To define the Balance of Indebtedness, the Economic Balance, one must begin by eliminating. It must not be confounded with the wealth of the country: only that part of capital must be taken into account which is used in economic relations with nations in general or certain specified nations; it is found by analysing the gains and losses resulting from the coming into or going out of a country of four classes: (1) Men; (2) merchandise; (3) mineral wealth; (4) incomes and credit. In a work on the Foreign Exchanges, published in 1863, Mr. Goschen stated that the debts of one country to another were the first and most important factor in the determination of the movement of the Exchanges. A German, Adolf Sætbeer, celebrated for his investigation into the prices of precious metals, replaced the name “Balance of Trade” by that of “Balance of Payments,” which M. Ignaz Gruber has defined in the following terms: “The arithmetical representation in terms of money of the total of one nation’s economic relations to others in a given period, and the different debit and credit transactions between them, is the determination of the balance.” One could put it more simply: The Economic Balance of a given country at a given time comprises all the payments and promises to pay made or received by it.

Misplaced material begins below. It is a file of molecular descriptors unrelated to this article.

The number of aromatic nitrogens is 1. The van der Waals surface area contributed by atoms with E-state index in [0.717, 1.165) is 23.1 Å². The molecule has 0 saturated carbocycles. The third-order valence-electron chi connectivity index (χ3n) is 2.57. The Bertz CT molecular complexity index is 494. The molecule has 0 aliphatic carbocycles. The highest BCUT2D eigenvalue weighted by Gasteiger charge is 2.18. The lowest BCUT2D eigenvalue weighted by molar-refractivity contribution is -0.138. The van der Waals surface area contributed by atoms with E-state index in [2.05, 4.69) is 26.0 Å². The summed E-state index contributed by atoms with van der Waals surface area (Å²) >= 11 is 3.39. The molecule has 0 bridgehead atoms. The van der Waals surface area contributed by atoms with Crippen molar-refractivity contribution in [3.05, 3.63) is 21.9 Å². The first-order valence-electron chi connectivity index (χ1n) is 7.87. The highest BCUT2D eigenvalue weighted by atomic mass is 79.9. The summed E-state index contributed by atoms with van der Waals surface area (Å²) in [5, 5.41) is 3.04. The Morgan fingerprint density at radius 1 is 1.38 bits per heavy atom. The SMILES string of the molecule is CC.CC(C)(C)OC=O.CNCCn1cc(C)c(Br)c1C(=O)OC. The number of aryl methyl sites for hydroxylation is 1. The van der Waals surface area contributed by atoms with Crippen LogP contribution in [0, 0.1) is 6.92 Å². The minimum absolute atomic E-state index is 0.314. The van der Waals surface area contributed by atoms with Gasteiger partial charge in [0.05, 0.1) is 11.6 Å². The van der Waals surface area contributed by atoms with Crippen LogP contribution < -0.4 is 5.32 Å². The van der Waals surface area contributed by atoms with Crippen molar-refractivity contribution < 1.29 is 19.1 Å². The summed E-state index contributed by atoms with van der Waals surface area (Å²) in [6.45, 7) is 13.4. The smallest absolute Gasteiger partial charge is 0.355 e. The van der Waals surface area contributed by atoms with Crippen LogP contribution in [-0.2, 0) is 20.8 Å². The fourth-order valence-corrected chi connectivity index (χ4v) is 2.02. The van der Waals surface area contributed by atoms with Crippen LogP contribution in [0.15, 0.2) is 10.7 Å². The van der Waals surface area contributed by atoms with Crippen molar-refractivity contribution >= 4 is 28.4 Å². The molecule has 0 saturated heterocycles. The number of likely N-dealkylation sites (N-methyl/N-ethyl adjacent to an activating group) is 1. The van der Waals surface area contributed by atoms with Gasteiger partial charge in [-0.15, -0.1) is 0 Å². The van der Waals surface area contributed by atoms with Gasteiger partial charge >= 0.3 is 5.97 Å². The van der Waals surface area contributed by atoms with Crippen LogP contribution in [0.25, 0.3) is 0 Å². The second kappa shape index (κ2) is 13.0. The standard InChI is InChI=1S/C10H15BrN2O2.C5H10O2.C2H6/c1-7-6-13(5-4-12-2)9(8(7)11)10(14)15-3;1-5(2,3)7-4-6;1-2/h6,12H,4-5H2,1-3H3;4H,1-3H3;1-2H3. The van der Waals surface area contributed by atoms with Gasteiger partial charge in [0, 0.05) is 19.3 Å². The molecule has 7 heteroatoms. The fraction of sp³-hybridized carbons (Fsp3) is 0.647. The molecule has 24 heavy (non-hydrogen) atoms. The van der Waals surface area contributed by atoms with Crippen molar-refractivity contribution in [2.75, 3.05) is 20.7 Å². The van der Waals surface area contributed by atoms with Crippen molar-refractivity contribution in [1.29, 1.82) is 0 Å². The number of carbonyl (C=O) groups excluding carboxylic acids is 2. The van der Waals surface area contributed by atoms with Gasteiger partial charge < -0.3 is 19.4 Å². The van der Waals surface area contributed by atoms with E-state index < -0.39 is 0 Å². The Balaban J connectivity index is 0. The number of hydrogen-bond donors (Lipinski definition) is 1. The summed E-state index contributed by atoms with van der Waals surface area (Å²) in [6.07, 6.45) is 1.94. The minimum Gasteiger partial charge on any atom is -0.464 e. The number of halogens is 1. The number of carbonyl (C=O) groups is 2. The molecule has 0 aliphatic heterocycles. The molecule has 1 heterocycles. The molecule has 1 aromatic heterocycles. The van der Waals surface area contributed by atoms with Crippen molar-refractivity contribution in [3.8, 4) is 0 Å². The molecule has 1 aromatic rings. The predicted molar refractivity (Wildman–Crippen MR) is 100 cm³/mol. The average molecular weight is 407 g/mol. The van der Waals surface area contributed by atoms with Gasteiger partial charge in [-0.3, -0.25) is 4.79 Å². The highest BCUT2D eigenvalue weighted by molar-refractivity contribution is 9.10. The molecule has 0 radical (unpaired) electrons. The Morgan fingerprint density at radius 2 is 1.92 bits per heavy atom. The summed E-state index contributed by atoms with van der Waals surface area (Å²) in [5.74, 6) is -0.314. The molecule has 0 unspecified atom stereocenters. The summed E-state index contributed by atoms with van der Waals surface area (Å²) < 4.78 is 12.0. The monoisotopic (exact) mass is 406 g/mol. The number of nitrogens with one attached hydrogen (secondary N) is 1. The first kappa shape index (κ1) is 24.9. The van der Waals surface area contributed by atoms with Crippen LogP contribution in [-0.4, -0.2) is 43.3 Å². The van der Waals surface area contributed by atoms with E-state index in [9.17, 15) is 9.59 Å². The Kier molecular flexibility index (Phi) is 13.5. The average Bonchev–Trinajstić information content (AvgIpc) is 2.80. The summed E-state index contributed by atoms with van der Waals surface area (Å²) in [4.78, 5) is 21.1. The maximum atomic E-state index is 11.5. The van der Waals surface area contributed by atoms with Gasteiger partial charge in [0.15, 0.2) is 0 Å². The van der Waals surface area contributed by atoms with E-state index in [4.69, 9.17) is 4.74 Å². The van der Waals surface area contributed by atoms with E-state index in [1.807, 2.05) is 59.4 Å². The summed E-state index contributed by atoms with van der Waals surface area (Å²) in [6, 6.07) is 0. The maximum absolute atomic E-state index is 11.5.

The Government of Austria-Hungary has undertaken the task of determining its Balance of Indebtedness: from the table drawn up as a result of the inquiry made under the direction of M. Ignaz Gruber, it is clear that in the case of every nation credit is the excess of her imports, debit the excess of her exports, and the more a country has to pay in interest and on loans contracted by the Government or the individual citizens, the more does the Balance of Indebtedness send its exports up and its imports down. In considering the Economic Balance of any nation its assets consist of the excess of its imports of goods and precious metals, the interest on invested capital (incomes) at home and abroad, and the whole of its credit; and this definition explains once more why rich countries have an excess of imports and poor or heavily indebted countries an excess of exports. Contrary to the old theory of the Balance of Trade, it is proved that an excess of imported goods is an element on the credit side of the Balance of Indebtedness. It verifies the demonstration made by J. B. Say and Frederic Bastiat: “Excess of exports when a ship is wrecked; excess of imports when it returns after a profitable voyage.”
I demand that the Finance Minister in every country undertake a task similar to that performed by Austria-Hungary.